Non-recourse: What does it mean?
The project was sanctioned on the basis that 100% of the costs would be paid by ratepayers. Some of the legal documents speak to “non-recourse” to the province and its crown corporations, other than those corporations actually borrowing federally guaranteed money. In other words the taxpayer will be shielded from bearing the burden. This means that there were to be no financial obligations imposed other than those imposed on the four crown corporations, subsidiaries of Nalcor, identified in section 1.4 of the loan guarantee of November 30, 2012. However the legal issues are more intricate and will need to be weighed by the Commissioner, along with the economic forces, which cannot be ignored. Let us look at the legal obligations. Full disclosure: I am not a lawyer.
|David A. Vardy|
In late 2012 the province enacted changes to the legislation governing Nalcor Energy and NL Hydro, specifically section 3.1 of the Energy Corporation Act and 3.1 of the Hydro Corporation Act.
Section 3.1 of the Energy Corporation Act includes the following: “the Crown shall not be liable as principal in contract, tort or otherwise at law or equity for the liabilities of the corporation created directly or indirectly by those contracts or arrangements.” If the Cabinet has approved the contract and if the contract explicitly makes the corporation an agent of the Crown then the Crown can be bound. A similar revision was made to the Hydro Corporation Act except there was no exception identified where the Crown could be bound or obligated to assume obligations from the Corporation corresponding to that in the Energy Corporation Act.
PPA leaves NL Hydro unshielded?
The power purchase agreement dated November 29, 2013 calls for NL Hydro to pay all revenue requirements when billed. The Power Purchase Agreement at Muskrat Falls Inquiry Exhibit P-00457, between NL Hydro (NLH) and the Muskrat Falls Corporation (MFC), signed November 29, 2013, provides for a return on equity and a return of equity. Section 1 of Schedule 1 includes the following Definition:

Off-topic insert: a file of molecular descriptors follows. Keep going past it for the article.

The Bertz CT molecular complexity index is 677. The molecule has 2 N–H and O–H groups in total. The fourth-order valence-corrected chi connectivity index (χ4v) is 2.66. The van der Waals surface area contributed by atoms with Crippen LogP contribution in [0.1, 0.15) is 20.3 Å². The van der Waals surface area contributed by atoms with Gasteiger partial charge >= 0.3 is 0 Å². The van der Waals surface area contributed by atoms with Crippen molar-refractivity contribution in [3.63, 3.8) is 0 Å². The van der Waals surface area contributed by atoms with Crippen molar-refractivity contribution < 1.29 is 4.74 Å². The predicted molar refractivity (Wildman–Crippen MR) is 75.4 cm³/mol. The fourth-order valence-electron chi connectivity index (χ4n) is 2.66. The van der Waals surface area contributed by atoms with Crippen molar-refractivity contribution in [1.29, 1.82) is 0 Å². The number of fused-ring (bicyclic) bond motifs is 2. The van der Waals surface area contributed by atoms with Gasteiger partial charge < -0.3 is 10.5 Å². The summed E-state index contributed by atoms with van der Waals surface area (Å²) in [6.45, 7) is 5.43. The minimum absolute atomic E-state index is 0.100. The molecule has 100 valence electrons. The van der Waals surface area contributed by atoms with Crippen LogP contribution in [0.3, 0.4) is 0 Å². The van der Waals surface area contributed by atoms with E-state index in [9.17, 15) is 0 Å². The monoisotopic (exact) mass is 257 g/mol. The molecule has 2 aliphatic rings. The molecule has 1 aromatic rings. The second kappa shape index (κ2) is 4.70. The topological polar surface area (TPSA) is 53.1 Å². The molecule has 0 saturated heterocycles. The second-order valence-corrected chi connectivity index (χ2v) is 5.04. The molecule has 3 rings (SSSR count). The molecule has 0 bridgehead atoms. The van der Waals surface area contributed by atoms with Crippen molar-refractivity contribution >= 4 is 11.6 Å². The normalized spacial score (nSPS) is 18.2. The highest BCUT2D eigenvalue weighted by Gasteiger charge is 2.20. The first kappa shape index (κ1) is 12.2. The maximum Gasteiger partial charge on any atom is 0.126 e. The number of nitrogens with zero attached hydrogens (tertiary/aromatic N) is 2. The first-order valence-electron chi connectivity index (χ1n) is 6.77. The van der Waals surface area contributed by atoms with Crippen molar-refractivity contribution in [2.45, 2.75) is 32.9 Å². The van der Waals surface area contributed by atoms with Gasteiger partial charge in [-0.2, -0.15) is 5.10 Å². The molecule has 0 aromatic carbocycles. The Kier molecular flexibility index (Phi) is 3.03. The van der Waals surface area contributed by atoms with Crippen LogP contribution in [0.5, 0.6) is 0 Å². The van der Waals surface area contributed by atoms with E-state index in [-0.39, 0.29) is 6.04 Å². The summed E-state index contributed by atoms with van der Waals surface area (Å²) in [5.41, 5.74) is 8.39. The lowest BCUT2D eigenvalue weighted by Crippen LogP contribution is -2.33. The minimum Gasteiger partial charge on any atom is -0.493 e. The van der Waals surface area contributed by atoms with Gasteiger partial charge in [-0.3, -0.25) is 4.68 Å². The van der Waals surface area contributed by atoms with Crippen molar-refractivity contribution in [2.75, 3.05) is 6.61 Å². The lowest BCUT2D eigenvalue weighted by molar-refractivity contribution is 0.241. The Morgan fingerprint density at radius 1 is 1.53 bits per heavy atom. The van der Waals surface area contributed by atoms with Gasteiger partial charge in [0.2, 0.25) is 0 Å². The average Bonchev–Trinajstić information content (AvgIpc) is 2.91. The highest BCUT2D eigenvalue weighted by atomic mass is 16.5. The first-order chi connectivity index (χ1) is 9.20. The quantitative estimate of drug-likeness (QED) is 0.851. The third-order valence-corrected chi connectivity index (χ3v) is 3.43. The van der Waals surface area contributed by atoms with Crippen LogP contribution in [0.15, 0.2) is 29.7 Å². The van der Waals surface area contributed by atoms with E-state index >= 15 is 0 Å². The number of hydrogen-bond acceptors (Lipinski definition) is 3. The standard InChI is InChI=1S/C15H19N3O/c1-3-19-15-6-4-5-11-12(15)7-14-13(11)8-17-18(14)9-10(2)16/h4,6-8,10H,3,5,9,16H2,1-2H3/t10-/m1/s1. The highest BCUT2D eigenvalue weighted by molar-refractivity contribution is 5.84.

“Base Block Capital Costs Recovery” or “BBCCR” means the recovery over the Supply Period of the following costs, without duplication:
(a) Development Capital Costs, which shall provide for the repayment of principal under
the Financing and the return of equity capital to the equity holder;
(b) Development Financing Costs; and
(c) Distributions to equity holders sufficient to enable Muskrat to achieve its Assigned
Section 14.4 of Schedule 1 to the Power Purchase Agreement defines an “event of default” for NLH. The Grant Thornton Report prepared for the MFI, at Exhibit P-00454, on page 38, makes the following statement:
“The PPA provides specific remedies if Base Block Payments are not made. In particular, if NLH fails to make the necessary Base Block Payments while MFCo continues to be in compliance with this agreement, MFCo may provide notice to NLH it is invoking their rights under the PPA which requires that within 10 days of providing such notice, if NLH has not paid the outstanding payment, NLH is required to pay a lump sum amount equal to the full repayment of the debt financing (including principal, accrued interest and any premiums) plus any associated costs (including legal, advisory, transaction and administrative costs).”